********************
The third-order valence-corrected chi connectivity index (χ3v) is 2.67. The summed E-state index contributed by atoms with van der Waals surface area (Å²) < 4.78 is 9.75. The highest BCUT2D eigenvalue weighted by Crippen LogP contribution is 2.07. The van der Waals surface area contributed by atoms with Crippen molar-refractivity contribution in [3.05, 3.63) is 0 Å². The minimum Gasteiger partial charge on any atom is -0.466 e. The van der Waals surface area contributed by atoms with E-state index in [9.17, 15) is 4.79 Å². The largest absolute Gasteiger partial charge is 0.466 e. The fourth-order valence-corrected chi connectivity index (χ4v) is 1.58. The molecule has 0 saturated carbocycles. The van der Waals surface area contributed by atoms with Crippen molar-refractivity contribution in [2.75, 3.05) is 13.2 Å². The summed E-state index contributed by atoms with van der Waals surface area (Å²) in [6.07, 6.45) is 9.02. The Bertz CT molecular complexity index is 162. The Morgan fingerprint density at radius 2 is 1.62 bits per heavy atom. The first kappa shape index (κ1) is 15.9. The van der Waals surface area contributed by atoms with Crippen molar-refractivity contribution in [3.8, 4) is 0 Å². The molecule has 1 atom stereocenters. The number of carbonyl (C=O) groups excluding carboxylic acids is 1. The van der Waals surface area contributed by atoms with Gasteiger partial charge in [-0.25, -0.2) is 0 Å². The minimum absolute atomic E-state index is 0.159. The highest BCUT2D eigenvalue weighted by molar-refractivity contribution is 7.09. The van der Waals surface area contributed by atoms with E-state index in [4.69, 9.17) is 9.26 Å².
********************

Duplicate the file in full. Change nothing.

The third-order valence-corrected chi connectivity index (χ3v) is 2.67. The summed E-state index contributed by atoms with van der Waals surface area (Å²) < 4.78 is 9.75. The highest BCUT2D eigenvalue weighted by Crippen LogP contribution is 2.07. The van der Waals surface area contributed by atoms with Crippen molar-refractivity contribution in [3.05, 3.63) is 0 Å². The minimum Gasteiger partial charge on any atom is -0.466 e. The van der Waals surface area contributed by atoms with E-state index in [9.17, 15) is 4.79 Å². The largest absolute Gasteiger partial charge is 0.466 e. The fourth-order valence-corrected chi connectivity index (χ4v) is 1.58. The molecule has 0 saturated carbocycles. The van der Waals surface area contributed by atoms with Crippen molar-refractivity contribution in [2.75, 3.05) is 13.2 Å². The summed E-state index contributed by atoms with van der Waals surface area (Å²) in [6.07, 6.45) is 9.02. The Bertz CT molecular complexity index is 162. The Morgan fingerprint density at radius 2 is 1.62 bits per heavy atom. The first kappa shape index (κ1) is 15.9. The van der Waals surface area contributed by atoms with Crippen molar-refractivity contribution in [3.8, 4) is 0 Å². The molecule has 1 atom stereocenters. The number of carbonyl (C=O) groups excluding carboxylic acids is 1. The van der Waals surface area contributed by atoms with Gasteiger partial charge in [-0.25, -0.2) is 0 Å². The minimum absolute atomic E-state index is 0.159. The highest BCUT2D eigenvalue weighted by molar-refractivity contribution is 7.09. The van der Waals surface area contributed by atoms with E-state index in [4.69, 9.17) is 9.26 Å².